Arsalan lives with his 100 year old Nana in Sacremento.  His mother has passed away, and his father is out of the picture in Arizona as he attempts sobriety.  Homeschooled and isolated from other kids, technology, and the world around him, he suddenly finds himself in a public high school trying to make his way.  Afraid that when his Nana passes he is going to be all alone in the world, he reaches out to the stepdaughter, Beenish, of the community match maker to see if she can help him with an arranged marriage.  She agrees on one condition, he dances with her at an upcoming competition.  He agrees, but first a makeover is required and before you know it a romance is blooming.  Awkward and formal and ever the gentleman, Arsalan uncovers that there is no competition, the dancing is required to break up Beenish’s sister’s wedding.  The girls’ biological mother was a dancer and the shame it brought on them all as it destroyed her career, her marriage, and the family has made her daughters the black sheep of the family and community.  The stepmom wants to get them out of the house as soon as possible and thus dancing of any kind is forbidden at Qirat’s upcoming nuptials.  Beenish despises the groom and hopes her dancing will not only remind the family that the mom has been banned from attending the wedding, but also hopefully prevent the wedding from taking place.  As the story moves forward with learning to dance, relationships must be reconciled, friendships developed, and growing pains felt, with some sass from Nana at every turn, more than one character will have to learn to make hard decisions and accept the outcomes that result.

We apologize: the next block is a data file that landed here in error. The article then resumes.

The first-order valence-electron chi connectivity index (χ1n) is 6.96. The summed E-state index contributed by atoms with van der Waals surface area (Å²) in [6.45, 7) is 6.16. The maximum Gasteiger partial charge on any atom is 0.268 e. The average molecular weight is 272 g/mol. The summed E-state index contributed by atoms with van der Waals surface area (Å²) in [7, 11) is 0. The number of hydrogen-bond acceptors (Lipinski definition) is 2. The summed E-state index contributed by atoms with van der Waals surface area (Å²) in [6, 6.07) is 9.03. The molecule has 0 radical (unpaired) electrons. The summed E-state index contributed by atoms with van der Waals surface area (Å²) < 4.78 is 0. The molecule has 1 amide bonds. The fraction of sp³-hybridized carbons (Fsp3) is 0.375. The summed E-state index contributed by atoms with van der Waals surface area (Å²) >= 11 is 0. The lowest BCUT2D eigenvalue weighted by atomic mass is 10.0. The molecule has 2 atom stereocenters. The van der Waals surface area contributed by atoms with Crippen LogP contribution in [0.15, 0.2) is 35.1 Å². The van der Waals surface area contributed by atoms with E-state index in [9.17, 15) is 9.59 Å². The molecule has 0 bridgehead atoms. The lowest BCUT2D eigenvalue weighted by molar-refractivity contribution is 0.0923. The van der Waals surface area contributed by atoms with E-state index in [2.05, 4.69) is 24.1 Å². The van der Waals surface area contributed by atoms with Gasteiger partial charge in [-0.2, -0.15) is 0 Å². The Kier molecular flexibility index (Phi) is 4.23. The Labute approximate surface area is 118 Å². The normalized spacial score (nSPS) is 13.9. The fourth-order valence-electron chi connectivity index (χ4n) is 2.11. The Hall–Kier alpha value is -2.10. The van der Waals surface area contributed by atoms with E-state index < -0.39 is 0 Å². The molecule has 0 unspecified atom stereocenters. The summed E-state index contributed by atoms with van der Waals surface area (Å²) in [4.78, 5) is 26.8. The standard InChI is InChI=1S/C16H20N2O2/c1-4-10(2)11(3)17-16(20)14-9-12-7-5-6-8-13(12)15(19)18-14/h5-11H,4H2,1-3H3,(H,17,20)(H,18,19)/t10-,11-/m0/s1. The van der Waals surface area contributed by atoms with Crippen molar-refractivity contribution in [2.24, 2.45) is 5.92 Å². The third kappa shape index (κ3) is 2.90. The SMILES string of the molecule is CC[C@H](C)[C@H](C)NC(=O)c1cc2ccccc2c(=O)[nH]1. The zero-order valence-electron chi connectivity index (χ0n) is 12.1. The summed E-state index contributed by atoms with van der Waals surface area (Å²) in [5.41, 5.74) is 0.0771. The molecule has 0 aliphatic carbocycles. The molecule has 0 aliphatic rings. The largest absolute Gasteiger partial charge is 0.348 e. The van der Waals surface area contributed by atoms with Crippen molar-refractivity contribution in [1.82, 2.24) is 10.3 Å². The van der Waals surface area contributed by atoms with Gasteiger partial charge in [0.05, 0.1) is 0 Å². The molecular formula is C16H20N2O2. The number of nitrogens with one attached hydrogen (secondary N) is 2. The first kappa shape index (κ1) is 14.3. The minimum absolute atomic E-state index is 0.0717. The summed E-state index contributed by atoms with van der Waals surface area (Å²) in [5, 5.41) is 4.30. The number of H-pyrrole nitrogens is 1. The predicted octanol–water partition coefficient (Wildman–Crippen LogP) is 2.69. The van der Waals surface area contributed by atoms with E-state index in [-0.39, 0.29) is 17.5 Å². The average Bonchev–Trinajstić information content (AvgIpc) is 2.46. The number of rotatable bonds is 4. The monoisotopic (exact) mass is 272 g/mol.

WHY I LIKE IT: